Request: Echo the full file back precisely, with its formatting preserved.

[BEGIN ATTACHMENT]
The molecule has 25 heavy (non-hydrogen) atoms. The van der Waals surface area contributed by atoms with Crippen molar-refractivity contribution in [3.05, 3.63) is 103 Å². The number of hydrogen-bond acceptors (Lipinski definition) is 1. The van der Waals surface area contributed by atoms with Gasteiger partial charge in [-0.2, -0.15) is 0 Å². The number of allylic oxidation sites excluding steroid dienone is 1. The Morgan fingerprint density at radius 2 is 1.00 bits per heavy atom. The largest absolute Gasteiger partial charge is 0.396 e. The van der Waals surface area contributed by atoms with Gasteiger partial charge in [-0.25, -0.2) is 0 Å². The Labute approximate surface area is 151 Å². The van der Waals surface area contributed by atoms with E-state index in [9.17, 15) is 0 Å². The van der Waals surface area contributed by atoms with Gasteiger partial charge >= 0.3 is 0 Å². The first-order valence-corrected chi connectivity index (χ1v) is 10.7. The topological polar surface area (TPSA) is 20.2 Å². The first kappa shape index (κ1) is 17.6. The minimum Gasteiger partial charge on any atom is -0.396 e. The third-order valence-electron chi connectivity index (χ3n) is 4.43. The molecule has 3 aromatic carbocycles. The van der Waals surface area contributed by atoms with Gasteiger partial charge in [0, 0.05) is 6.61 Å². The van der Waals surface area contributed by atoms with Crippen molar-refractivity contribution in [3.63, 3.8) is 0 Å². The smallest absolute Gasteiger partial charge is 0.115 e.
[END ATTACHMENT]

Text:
The molecule has 25 heavy (non-hydrogen) atoms. The van der Waals surface area contributed by atoms with Crippen molar-refractivity contribution in [3.05, 3.63) is 103 Å². The number of hydrogen-bond acceptors (Lipinski definition) is 1. The van der Waals surface area contributed by atoms with Gasteiger partial charge in [-0.2, -0.15) is 0 Å². The number of allylic oxidation sites excluding steroid dienone is 1. The Morgan fingerprint density at radius 2 is 1.00 bits per heavy atom. The largest absolute Gasteiger partial charge is 0.396 e. The van der Waals surface area contributed by atoms with Gasteiger partial charge in [-0.25, -0.2) is 0 Å². The Labute approximate surface area is 151 Å². The van der Waals surface area contributed by atoms with E-state index in [9.17, 15) is 0 Å². The van der Waals surface area contributed by atoms with Gasteiger partial charge >= 0.3 is 0 Å². The first-order valence-corrected chi connectivity index (χ1v) is 10.7. The topological polar surface area (TPSA) is 20.2 Å². The first kappa shape index (κ1) is 17.6. The minimum Gasteiger partial charge on any atom is -0.396 e. The third-order valence-electron chi connectivity index (χ3n) is 4.43. The molecule has 3 aromatic carbocycles. The van der Waals surface area contributed by atoms with Gasteiger partial charge in [0, 0.05) is 6.61 Å². The van der Waals surface area contributed by atoms with Crippen molar-refractivity contribution in [3.63, 3.8) is 0 Å². The smallest absolute Gasteiger partial charge is 0.115 e.